Peet Rivko Balancing Face Oil

Another face oil, Peet Rivko’s serum ($56) of avocado, jojoba, and prickly pear oils is full of antioxidants and will nourish your hair at the same time. This fragrance-free oil is light and clean, so will work for those with finer hair. Adding a little shine and weight, it’s a great styling product that will de-frizz any tresses that have been subject to chlorine or city humidity.

Oille Hemp + Sea Kelp Organic Hair Serum

For use before shampoo, Oille’s Hemp + Sea Kelp Organic Hair Serum ($78) has lasting effects, despite being rinsed out. While massaging into the scalp for two minutes, this oil penetrates the roots, offering extra protection and leading to stronger hair. The active ingredients include hemp, sunflower, castor, sea kelp extract and algae extract, resulting in a product that’s 99% organic.

Tech-Forward Climbing Gear

Technology in climbing is nothing new—the industry is always evolving to assist humans with their mountain pursuits. That said, the tech keeps getting better. Gear is getting lighter, more durable, more functional and more fluid, giving climbers an edge while they are performing physically demanding feats. Having the right gear doesn’t just make climbing easier, it also makes it safer. New products features mean your outdoor adventures need not be death-defying. Here we have outlined some of the most exciting new gear to come out this year.

The GriGri+ ($150) is an assisted braking device from the French climbing company Petzl. Although the GriGri has been around for many years, the GriGri+ iteration has taken belaying to another level of safety. When used correctly, this product breaks with some assistance instead of traditional belay devices that are entirely manual. The new GriGri+ has two modes for either lead climbing (which feeds rope easier) and top rope (which catches and locks faster). It also has an anati-panic locking system in place when the lever is pulled too hard during descents. Thus making the GriGri+ an ideal tool for both novices and experts.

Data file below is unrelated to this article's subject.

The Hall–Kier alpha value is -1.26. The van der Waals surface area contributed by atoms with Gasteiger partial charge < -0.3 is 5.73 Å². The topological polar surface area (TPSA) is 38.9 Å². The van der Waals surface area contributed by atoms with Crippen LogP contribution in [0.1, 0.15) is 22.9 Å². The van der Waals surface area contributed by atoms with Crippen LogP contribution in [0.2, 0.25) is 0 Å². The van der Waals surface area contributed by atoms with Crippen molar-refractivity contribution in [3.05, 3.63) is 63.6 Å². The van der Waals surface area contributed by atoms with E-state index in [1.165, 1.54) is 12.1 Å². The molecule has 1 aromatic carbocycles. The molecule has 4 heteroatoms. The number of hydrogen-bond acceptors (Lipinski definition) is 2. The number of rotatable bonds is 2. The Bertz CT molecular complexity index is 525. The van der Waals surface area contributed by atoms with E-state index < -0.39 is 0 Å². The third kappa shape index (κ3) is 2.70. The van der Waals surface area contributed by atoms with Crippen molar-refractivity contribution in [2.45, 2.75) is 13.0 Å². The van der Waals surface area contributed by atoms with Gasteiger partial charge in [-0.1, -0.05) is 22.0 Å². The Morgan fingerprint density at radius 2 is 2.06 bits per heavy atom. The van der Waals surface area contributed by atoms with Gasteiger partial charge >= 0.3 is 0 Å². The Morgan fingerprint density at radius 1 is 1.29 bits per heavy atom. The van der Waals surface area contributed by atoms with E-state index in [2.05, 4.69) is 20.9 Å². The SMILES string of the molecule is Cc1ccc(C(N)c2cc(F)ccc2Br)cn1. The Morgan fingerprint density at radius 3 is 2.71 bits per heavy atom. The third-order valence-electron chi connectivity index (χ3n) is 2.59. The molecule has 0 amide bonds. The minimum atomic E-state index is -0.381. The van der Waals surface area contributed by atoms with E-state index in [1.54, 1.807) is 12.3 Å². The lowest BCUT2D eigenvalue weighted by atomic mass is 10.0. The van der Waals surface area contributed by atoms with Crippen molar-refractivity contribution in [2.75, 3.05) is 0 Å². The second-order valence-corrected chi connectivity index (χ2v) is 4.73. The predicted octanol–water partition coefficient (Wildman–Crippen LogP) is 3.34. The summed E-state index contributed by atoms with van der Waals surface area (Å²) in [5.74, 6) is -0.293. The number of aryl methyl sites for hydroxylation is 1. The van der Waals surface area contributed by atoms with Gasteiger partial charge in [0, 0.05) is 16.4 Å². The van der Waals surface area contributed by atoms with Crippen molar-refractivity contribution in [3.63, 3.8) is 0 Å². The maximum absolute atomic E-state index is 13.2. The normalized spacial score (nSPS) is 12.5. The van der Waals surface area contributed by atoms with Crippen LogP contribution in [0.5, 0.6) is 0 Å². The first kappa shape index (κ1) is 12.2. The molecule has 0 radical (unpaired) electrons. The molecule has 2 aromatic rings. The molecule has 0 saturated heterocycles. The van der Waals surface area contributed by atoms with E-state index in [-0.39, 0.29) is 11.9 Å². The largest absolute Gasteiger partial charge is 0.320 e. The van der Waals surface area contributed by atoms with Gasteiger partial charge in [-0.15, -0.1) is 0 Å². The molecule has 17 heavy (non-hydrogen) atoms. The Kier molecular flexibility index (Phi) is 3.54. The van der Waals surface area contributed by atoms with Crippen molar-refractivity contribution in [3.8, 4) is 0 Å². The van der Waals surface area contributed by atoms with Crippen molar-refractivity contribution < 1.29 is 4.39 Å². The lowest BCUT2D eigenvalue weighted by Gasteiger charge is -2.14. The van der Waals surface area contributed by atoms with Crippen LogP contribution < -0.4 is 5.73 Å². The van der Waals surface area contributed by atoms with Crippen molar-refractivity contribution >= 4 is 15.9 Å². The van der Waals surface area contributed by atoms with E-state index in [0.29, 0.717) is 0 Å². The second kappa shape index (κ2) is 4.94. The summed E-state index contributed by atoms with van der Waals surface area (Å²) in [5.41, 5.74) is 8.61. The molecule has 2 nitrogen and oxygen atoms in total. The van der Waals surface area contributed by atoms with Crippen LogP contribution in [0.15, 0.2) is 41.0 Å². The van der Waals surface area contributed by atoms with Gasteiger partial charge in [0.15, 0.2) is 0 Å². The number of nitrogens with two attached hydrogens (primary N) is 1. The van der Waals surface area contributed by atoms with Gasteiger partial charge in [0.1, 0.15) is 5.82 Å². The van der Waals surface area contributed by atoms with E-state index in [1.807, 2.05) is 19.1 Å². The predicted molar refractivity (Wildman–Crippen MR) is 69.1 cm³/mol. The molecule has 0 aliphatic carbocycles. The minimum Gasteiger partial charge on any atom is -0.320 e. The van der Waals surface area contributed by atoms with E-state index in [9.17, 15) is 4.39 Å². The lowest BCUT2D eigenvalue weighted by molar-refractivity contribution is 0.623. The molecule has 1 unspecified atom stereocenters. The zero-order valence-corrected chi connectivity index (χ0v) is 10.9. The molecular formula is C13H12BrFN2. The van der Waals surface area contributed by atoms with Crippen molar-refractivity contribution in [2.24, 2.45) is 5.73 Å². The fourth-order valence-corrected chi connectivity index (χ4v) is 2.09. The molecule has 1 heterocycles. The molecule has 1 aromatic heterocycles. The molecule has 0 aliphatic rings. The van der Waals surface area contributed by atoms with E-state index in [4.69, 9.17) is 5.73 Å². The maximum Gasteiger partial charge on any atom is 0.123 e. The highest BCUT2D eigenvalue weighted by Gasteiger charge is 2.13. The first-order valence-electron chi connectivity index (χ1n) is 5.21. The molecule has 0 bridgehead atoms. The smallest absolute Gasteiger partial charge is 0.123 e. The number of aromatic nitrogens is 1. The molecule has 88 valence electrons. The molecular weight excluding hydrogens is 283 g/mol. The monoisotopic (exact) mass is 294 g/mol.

Black Diamond Equipment’s new Camalots (protection devices used in traditional climbing) have shaved 25 percent of their predecessors’ weight off. For longer routes, losing equipment weight can make a huge difference. Black Diamond was able to remove this weight off their Ultralight Camalots ($90 to $130) by replacing the steel cable with a stronger, lighter-weight Dyneema cord, smaller wires in the mechanism, and a lower profile sling.

American-made Sterling’s new Dry XP ropes ($90 to $370) far exceed the UIAA’s (International Climbing and Mountaineering Federation) water-repellent standard of less than 5% water-absorption. Water changes ropes over time, making them heavier and more susceptible to damage. It can also affect the stretch and the rebound of a rope, ultimately changing the performance of the rope. Dry XP works with a DryCore process for the internal fibers and an external nanoparticle coating called DeltaDry that’s environmentally friendly.